The comedian captivates an SRO crowd at Madison Square Garden — but to get to that part, movie audiences are subjected to 15 minutes of self-promotion
You know how sites like YouTube and Hulu sometimes force you to sit through a commercial before you finally get to watch the material you came to see? "Kevin Hart: Let Me Explain" may be the first movie with its own built-in annoying pre-show announcements, but at least the audience's patience is rewarded with some spectacular stand-up.
Hart's been very busy in various media for the last several years, getting rave reviews for his satirical BET series "Real Husbands of Hollywood" and stealing scenes in films like "Think Like a Man."
But Hart is, first and foremost, a stand-up comic. His previous concert film, "Laugh at My Pain," pulled in nearly $8 million in limited release (with a purported budget of $750,000), and now "Let Me Explain" sees the comic not only packing houses in the U.S. but also in Scandinavia, where he apparently has a fervent YouTube following.
It's the comedy that should be front and center in "Let Me Explain," but the movie decides to make us wait for it. We begin with some bracketing material that shows Hart at a party being confronted by strangers about his strained relationship with his father, and his supposed unwillingness to date dark-skinned women, and this leads the comedian to leave in a huff, heading straight to Madison Square Garden, where he promises to "explain" everything.
Bad enough that this opening segment (directed by Tim Story; the actual performance footage is directed by Leslie Small) isn't particularly funny; it also winds up being pointless, since neither of those topics is addressed in the stand-up act that Hart later performs in the Garden (to a sold-out crowd).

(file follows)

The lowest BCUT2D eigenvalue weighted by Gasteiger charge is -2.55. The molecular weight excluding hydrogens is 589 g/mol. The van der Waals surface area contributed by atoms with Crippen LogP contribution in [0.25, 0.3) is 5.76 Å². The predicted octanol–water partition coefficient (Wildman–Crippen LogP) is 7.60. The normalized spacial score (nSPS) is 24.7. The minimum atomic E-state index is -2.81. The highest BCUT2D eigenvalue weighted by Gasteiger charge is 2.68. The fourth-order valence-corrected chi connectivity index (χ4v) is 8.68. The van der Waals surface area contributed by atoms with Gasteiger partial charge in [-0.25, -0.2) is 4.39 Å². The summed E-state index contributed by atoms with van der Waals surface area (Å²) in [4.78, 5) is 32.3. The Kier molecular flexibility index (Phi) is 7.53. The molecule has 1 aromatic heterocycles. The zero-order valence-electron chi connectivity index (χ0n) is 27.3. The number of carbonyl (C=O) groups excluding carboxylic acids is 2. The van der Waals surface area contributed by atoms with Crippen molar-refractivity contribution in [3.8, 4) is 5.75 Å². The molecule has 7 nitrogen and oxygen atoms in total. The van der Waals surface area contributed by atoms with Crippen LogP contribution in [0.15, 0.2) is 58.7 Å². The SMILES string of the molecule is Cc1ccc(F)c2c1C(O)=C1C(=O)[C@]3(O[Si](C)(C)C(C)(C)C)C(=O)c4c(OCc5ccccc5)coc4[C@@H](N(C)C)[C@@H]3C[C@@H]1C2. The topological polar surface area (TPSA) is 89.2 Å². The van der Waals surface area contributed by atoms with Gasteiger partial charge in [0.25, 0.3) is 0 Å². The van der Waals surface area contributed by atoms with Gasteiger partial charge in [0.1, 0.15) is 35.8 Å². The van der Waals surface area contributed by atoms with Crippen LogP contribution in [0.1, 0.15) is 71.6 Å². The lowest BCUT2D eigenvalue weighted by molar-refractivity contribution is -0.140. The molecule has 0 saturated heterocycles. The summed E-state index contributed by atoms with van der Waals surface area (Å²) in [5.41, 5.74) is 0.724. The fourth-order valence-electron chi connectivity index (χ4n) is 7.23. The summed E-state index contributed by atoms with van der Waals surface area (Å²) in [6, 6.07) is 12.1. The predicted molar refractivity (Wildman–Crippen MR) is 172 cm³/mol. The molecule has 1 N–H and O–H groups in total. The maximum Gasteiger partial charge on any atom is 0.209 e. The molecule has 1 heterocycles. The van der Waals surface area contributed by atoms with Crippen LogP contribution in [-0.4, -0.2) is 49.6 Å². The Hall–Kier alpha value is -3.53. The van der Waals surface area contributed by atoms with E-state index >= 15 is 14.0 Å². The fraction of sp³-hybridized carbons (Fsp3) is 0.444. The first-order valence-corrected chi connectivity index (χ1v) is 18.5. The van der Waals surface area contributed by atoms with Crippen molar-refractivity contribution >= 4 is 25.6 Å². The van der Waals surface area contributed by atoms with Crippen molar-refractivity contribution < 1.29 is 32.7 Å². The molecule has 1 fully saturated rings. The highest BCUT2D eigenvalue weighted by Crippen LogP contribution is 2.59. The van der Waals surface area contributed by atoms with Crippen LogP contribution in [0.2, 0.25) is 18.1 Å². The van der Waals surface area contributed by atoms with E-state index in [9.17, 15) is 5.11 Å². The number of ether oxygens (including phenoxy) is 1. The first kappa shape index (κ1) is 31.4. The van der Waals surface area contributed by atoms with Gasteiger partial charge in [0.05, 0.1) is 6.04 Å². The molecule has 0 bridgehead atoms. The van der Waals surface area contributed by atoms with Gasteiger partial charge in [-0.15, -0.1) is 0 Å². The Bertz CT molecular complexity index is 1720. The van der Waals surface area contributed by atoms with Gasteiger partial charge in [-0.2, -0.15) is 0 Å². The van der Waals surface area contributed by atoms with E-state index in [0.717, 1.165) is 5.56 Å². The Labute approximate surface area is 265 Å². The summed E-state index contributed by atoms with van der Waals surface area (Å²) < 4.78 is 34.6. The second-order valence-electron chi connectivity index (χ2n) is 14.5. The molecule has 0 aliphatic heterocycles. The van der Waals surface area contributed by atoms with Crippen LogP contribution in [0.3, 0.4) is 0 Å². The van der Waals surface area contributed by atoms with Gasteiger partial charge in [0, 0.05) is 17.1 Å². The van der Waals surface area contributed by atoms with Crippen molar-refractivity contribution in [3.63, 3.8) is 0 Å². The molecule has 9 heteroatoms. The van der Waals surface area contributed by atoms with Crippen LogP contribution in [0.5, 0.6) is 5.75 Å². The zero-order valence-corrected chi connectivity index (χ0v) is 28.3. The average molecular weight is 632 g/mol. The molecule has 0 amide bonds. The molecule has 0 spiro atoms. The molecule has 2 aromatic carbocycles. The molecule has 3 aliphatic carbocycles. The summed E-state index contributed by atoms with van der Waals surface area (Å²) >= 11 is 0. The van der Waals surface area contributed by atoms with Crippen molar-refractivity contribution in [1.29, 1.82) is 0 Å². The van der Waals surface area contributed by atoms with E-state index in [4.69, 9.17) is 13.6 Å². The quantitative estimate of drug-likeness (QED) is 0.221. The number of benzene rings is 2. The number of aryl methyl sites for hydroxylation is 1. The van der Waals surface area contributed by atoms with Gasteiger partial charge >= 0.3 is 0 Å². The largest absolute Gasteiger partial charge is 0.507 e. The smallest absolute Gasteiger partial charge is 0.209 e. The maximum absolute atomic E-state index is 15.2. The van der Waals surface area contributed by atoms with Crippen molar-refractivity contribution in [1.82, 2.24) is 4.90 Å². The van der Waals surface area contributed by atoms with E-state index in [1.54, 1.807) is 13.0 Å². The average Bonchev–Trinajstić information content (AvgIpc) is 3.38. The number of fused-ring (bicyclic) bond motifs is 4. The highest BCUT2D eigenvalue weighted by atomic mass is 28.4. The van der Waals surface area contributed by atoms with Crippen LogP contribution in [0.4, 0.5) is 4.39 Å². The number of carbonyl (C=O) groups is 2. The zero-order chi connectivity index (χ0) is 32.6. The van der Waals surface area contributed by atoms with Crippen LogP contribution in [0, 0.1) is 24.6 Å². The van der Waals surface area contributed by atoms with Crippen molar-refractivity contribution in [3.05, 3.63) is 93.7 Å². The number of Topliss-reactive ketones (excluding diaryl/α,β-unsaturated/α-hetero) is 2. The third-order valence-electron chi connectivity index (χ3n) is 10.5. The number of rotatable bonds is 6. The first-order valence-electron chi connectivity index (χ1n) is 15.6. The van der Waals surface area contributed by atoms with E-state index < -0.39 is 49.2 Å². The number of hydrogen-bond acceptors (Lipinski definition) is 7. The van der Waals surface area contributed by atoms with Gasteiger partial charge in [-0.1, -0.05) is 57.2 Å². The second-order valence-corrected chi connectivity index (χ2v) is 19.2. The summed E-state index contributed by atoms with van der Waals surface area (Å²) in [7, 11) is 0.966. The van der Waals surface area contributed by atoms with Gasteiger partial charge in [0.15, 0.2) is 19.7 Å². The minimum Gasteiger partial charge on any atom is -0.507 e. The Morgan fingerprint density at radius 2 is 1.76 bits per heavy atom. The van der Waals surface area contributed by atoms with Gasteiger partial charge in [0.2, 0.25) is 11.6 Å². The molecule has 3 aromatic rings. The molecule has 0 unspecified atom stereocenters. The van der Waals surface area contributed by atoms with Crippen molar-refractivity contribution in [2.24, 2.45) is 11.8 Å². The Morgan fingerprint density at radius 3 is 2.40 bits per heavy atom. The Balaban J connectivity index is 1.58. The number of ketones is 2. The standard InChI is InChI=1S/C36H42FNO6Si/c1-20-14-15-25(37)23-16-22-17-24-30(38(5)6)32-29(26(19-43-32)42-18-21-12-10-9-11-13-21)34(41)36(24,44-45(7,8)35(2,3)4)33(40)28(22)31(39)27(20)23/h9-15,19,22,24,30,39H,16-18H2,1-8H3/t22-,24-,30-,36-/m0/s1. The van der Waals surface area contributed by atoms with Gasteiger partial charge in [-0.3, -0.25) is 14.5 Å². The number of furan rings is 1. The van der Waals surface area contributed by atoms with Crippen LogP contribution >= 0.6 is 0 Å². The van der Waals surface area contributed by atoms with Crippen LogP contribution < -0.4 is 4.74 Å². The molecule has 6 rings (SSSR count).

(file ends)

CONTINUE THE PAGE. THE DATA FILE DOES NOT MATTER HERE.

Oh but wait, this opening bit isn't the only footage that stands between viewers and Hart's stand-up act: Next, we get a montage of his successful global tour, which means Hart doing the "thank you and good night!" bit over and over, Hart and his friends goofing around backstage and on the tour bus, and Hart fans proclaiming their love for him, plus a few animated arrows showing the tour making its way through Canada and then Europe.
For all its attempts to sell us on the idea of Kevin Hart's fame, it's the performer himself who makes the point more effectively than all the screaming Danes they can put on camera. So when "Kevin Hart: Let Me Explain" finally becomes the comedy concert film it's intended to be, it completely works. For an hour or so, Hart tells stories about his recent divorce, horseback riding lessons, failed attempts at lying, the head positions of crazy people and countless other subjects, and his riffs come fast and furious.
In his stage act and his role as "himself" on "Real Husbands," Hart has created a unique personality, both put-upon and hostile, fast-talking and too smart for his own good. It's that entertaining dichotomy that plays itself out throughout his stand-up, and in "Let Me Explain" we see a performer who can talk to thousands of people in a crowded amphitheater and make each audience member feel like they're being addressed directly.
It's a rare gift, and Hart's talents get a great pedestal in this film — once it shuts up and finally lets him take the stage.